Asked — Edited
Resolved Resolved by Dave Schulpius!

Question About Servos

Ok, I don't really know how to word this question.

I re-built my Sunshine robot. Her arms and shoulders were very weak. so, I replaced the servos with ones that are very strong.

I setup the robots, I thought to the right positions.

When It came time to test her, I started with her right shoulder. It seemed to work Strong, but, it did not go into the correct position. It HIT itself onto her body really hard. It broke the right arm and shoulder in two places. I had noticed the shoulder was flimsy. Then, I noticed that the elbow was broken.

Maybe I could put some PWM into it and make them run very slow until I get them set to where i want them.

I guess I need some advice and direction. What would you do?

Thanks in Advance.



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Assuming you are using horizontal or vertical servo controls for these, you can add a servo Speed control for each of the servos (you can also control servo speed in scripting).

You can set the minimum and maximum values in the servo control to keep the servo from going too far as well.

I would always suggest bench testing new components before putting them in the robot so that you know the characteristics. Testing outside the robot, you would have seen how fast (granted, unloaded, but it would give you an idea) and how many degrees the new servos turn.



Remember that if you read the EZ-Script manual regarding the ServoSpeed() command, that you must set a servo() position before using servospeed().

Ie you must initialize the servo port before setting the speed.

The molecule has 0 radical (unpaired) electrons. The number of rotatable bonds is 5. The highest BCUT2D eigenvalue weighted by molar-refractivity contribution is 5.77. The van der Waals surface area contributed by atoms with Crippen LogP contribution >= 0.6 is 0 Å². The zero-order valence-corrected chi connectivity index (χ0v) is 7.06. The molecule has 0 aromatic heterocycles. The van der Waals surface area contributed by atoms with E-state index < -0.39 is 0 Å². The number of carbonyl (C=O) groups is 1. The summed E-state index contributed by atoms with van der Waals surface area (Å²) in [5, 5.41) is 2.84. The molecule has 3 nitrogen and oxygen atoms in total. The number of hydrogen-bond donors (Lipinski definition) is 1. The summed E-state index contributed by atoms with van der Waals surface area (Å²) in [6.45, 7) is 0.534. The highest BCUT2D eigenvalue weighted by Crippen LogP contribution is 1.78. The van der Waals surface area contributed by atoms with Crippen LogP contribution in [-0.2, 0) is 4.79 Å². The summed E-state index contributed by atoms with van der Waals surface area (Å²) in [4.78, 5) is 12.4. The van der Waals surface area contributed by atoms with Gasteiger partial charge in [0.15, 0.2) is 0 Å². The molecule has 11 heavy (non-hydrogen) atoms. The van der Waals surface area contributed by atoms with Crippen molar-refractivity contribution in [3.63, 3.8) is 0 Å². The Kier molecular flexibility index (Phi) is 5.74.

In other words, you must start the engine before hitting the gas

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Aside from the servo speed issue, if the servos may break your joints you may want to consider strengthening them. It may add some weight to the arms but it will make the arms last longer. A sudden movement could break the mounts, brackets etc. but over time so will the stress placed on them.


Also... In the future try and set up your servos to a neutral position.... So when you initially apply power to them they don't move to a position that would cause binding or in your case, damage.... Once you first call your servo position in ARC, you can then set the speed at which they move at....


To add to Richard's good explanation;

When servos are first powered up they usually go the the neutral spot (Center) by themselves. It's a good idea to power them up and set the max and min travel values in ARC before you attach the horn to the servo and install.

So, find the servo's natural "Center", set the Min/Max values, operate it through ARC with either scripts or the servo movement panels and make sure when you power it down it is at it's center. Then you can mount it in your robots "At Rest" position. This should keep it from twitching, jumping or running away when you power up Sunshine.